presidents to institutionalize -- either through creating advisory positions or utilizing collective decision-making bodies -- the process whereby they obtain alternative advice. As well, they shy away from "big picture" scenarios. They prefer instead to work from relatively modest game plans. They will tend, thus, to channel their energies more into resolving crises than probing issues which do not cry out for immediate attention. Reactive- active presidents -- such as Eisenhower and Bush -- would find in broker politics a good fit between their personality and style. So would executive presidents like Carter. Administrative-politics presidents neither seek to tap a multiplicity of views nor to institutionalize countervaillance. They prefer to devolve as many issues as possible down to departments. Thus, they see themselves as engaging in the process only in cases where problems prove too difficult to resolve lower down. Jimmy Carter organized his White House and cabinet systems as if he were an administrative-politics president. But his passion for detail undercut the appropriateness of this approach. That is, a serious disjunction emerged between the frequency with which the president immersed himself in issues and the relatively meager institutional apparatus available to handle the resultant case load. Normally, we would expect a being-there president to embrace administrative politics. Until Fred Greenstein's revisionist assessment of Eisenhower, presidency scholars had pegged Eisenhower as following administrative politics ( 1982). This owed in large part to the "hidden hand" quality of much of Eisenhower's pursuit of broker politics.
Finally, survival-politics presidents appear mostly to resort to this approach only when the other styles have failed. If they started out fostering countervaillance, they increasingly cut down on the number of advisers whom they consult and their reliance upon collective consultative bodies. If they sought to devolve decisions to departments, they would turn more and more to specific advisers or units in the White House or the Executive Office of the President. These would increasingly operate as a counterbureaucracy to departments and agencies. Nixon gradually slid into survival politics even though he started in broker politics. Carter adopted survival politics in summer 1979 when concerns about the intractability of the American policy process and reelectability concentrated his mind on giving some direction to his administration.
This chapter began by locating the political executive sub- discipline within the wider context of political science. It asserted at the outset that the members of the sub- discipline have always encountered considerable difficulty reconciling analysts' desire for simple explanatory theories and the innate complexity and unpredictability of political executives' behavior and performance. It focused its assessment of the state of the sub-discipline on Anglo- American systems. This allowed us to give special attention to factors emerging from one presidential and four considerably different parliamentary systems. But, it avoided the inevitable overload which would occur if we had sought an inventory of the entire canvas of executive leadership. And, several of the lessons which emerge from this analysis might prove of use to those more intimately concerned with political executives outside the compass of this review.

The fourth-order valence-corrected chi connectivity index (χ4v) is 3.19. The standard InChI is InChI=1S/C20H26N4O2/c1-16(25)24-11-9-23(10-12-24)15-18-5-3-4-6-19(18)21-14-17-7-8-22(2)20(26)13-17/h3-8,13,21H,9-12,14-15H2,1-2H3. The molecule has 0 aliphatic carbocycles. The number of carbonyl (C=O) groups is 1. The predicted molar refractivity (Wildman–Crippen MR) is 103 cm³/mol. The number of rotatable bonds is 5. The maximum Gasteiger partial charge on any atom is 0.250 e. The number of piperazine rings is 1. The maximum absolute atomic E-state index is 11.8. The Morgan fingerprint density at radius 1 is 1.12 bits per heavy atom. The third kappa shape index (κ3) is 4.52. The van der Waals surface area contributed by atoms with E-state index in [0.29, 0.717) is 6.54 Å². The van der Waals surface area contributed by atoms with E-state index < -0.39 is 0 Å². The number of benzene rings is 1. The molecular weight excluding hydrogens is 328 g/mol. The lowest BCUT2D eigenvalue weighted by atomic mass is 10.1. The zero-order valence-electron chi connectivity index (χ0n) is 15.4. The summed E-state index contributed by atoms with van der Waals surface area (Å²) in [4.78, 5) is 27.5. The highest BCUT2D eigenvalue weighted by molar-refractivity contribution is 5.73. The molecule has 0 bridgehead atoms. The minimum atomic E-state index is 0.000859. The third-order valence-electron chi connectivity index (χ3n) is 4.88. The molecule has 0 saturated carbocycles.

First, following upon Olsen's important work, analysts within any setting should give greater attention to secular changes which have altered publics' expectations for executive leadership and, in turn, political executives' views of their own roles. Similarly, they should eschew the tendency to overcompensate for the strengths and/or failings of current political executives by projecting immutable changes in the nature of the entire system.
Second, we should become more aware of the degree to which one researcher's rigor is another's subjectivity. The pursuit of the divided government thesis presents a case in point. In its 1960's U.S. incarnation, it emerged from a school of political science which had become disenchanted with the indolence of the system in addressing social problems. The more recent institutionalist variant has employed the concept -- perhaps too eagerly -- to excuse the inaction of presidents in grappling with key domestic issues.
Third, we should keep a cautious eye on the copycat effect in the world of political executives. We forget all too often that presidents and prime ministers and their many men and women view their counterparts in other countries as peers. Presidents and prime ministers tend to borrow ideas from one another -- about inflation, deficits, the size of public services, privatization, and many more issues (see for example, Putnam and Bayne 1984). They and their advisers talk shop about how to organize presidents' and prime ministers' staffs, cabinet, economic policy making, budget review, management reform, and many similar topics. Furthermore, entire units within the World Bank, the IMF, and the OECD proffer advice on such matters and develop working groups designed to advance across- the-board acceptance of reforms. Yet, the copycat effect can become a poison pill. This chapter has dwelt on the degree to which unquestioning acceptance of public choice solutions to the intractable problems facing political executives -- in some systems -- have amounted to overtreatment or simply created side effects worse than the original affliction.